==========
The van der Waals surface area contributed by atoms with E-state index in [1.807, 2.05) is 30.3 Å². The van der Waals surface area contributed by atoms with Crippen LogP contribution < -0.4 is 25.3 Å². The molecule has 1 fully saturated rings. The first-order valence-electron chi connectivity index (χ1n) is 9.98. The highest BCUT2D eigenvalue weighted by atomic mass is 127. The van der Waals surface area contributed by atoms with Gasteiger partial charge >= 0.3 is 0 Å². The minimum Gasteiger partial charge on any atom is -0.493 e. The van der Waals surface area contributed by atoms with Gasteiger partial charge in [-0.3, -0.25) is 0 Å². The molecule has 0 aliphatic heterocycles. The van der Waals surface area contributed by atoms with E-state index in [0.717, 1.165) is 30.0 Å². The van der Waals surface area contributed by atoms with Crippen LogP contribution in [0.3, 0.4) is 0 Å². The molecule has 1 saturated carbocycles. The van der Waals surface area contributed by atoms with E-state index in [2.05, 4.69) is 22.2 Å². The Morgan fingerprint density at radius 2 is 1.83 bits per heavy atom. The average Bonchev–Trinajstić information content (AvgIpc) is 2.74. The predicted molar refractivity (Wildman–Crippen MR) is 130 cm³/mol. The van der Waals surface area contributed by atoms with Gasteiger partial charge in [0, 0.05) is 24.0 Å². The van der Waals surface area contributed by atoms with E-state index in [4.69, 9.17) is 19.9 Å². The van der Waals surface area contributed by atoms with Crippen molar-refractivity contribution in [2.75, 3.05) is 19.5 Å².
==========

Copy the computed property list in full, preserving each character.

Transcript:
The van der Waals surface area contributed by atoms with E-state index in [1.807, 2.05) is 30.3 Å². The van der Waals surface area contributed by atoms with Crippen LogP contribution < -0.4 is 25.3 Å². The molecule has 1 fully saturated rings. The first-order valence-electron chi connectivity index (χ1n) is 9.98. The highest BCUT2D eigenvalue weighted by atomic mass is 127. The van der Waals surface area contributed by atoms with Gasteiger partial charge >= 0.3 is 0 Å². The minimum Gasteiger partial charge on any atom is -0.493 e. The van der Waals surface area contributed by atoms with Gasteiger partial charge in [-0.3, -0.25) is 0 Å². The molecule has 0 aliphatic heterocycles. The van der Waals surface area contributed by atoms with E-state index in [0.717, 1.165) is 30.0 Å². The van der Waals surface area contributed by atoms with Crippen LogP contribution in [0.3, 0.4) is 0 Å². The molecule has 1 saturated carbocycles. The van der Waals surface area contributed by atoms with E-state index in [2.05, 4.69) is 22.2 Å². The Morgan fingerprint density at radius 2 is 1.83 bits per heavy atom. The average Bonchev–Trinajstić information content (AvgIpc) is 2.74. The predicted molar refractivity (Wildman–Crippen MR) is 130 cm³/mol. The van der Waals surface area contributed by atoms with Gasteiger partial charge in [0, 0.05) is 24.0 Å². The van der Waals surface area contributed by atoms with E-state index in [4.69, 9.17) is 19.9 Å². The van der Waals surface area contributed by atoms with Crippen molar-refractivity contribution in [2.75, 3.05) is 19.5 Å².